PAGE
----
By MARK BRUNT
Much has been made—and quite astutely—of connections between the current lead-up to a potential war with North Korea and the events before the Iraq War: the collusion of mainstream media with a president that earlier they had largely disliked; massive fear-mongering about their weapons; and a narrative about the brutality of the regime. Yet the image of Kim Jong Un, and his administration that is crafted by American propaganda is also reminiscent of the image created of Japan during World War II. It is an Orientalist depiction of a supposedly irrational people—a racist conception that the U.S. is now using to justify yet another potential war.
The dropping of the atomic bombs on Hiroshima and Nagasaki were, and continue to be, justified by the claim that Japan would have never surrendered otherwise. Indeed, there is a principle in the code of Bushido, a major element of Japanese culture, that precludes surrender. And yet, was this actually a principle the Japanese government would have followed?
Winston Churchill explicitly said, “We shall never surrender!” But his statement was treated as a rhetorical rallying cry. Surely, as a rational actor, Churchill did have a breaking point. The Nazis never reached that point, but we perceive Churchill—a white European—as essentially acting in the best interest of his country, calling for resistance even in the face of long odds against a powerful enemy, not as a madman from a warrior culture, incapable of seeing the reality of his situation beyond a code of honor from the Middle Ages. The Japanese, however, were portrayed as bound by this code and unable to reason past it.
The same racist attitude is now being applied to the administration in North Korea. A careful look at history can demonstrate North Korea as a rational actor. And, to be clear, we do not mean “rational” in the sense that it is respectable or to be admired; the current ruling regime of North Korea is hardly admirable. To be “rational” means to be capable of political calculations in pursuit of a goal, the first of which is self-preservation.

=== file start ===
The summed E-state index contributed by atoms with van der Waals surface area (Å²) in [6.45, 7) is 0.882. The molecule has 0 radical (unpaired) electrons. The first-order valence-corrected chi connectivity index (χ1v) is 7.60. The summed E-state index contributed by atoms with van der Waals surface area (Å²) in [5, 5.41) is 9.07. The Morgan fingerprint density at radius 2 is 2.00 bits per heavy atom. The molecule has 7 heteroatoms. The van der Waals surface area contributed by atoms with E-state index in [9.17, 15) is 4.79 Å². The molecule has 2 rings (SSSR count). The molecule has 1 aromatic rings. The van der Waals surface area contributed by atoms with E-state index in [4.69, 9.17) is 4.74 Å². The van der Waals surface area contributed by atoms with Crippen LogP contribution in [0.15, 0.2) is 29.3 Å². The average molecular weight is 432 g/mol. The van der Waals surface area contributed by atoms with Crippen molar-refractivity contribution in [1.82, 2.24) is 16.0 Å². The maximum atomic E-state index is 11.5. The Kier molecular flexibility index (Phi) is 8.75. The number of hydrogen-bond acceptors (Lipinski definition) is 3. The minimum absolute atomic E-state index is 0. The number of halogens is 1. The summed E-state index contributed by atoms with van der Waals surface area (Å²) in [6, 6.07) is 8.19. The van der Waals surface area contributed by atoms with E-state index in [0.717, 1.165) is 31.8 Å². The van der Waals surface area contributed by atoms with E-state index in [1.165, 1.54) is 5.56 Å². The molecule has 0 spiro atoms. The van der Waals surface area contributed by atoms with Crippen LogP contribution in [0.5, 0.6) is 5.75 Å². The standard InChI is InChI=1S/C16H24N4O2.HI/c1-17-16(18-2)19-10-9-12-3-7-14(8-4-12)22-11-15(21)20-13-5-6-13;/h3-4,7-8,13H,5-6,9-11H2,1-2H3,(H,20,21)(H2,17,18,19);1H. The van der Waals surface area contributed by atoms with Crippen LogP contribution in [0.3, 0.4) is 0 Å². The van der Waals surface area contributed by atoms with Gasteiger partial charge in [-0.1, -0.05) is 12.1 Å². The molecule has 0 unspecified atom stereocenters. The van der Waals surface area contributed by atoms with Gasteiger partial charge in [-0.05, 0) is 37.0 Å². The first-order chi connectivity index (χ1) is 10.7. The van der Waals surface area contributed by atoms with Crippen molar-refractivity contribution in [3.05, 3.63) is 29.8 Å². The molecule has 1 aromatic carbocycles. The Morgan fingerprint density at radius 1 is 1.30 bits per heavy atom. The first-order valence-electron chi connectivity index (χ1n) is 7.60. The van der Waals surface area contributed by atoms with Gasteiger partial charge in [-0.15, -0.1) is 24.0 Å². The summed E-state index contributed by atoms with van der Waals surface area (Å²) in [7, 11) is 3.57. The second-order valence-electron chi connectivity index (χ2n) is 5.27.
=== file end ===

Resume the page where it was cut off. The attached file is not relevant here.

The country suffered a brutal occupation by Japan, which it freed itself from, only to suffer a bombing campaign from the U.S. that killed well over a million people. This, of course, was the same U.S. involved in a list of regime changes so long it might have made the British Empire blush.
We can only assume that North Korea is rationally afraid of the United States. It is, therefore, a rational act to obtain weapons of deterrence, the most powerful being nuclear weapons. We oppose nuclear proliferation, but if the U.S. has an arsenal that could annihilate the world in the blink of an eye, and a history of aggression, it is not hard to see why other countries—especially those on America’s bad side—would seek to arm themselves.
If we treat North Korea as a rational actor, it is hard to imagine Kim Jong Un striking first, knowing how deeply outgunned he is. But, remember, Kim Jong Un is not portrayed as rational but “crazy,” like the Japanese in World War II. He isn’t driven by self-preservation, but a fire-eyed hatred to destroy. After all, don’t all North Korean school children grow up being taught to hate the United States?
In order to promote fear of North Korea, the U.S. propaganda machine must make a first strike by North Korea seem plausible, and to do so, they must present Kim as irrational. Isn’t it convenient that the old narratives of irrational Asians are so prevalent? (Other American enemies do not get depicted as such. Putin, for instance, is depicted as conniving, deceptive, and frightening—but rational.)
Socialist Action is in opposition to all imperialist war, including any potential strike on North Korea. No such act is necessary for the well-being of the American (or any country’s) working class.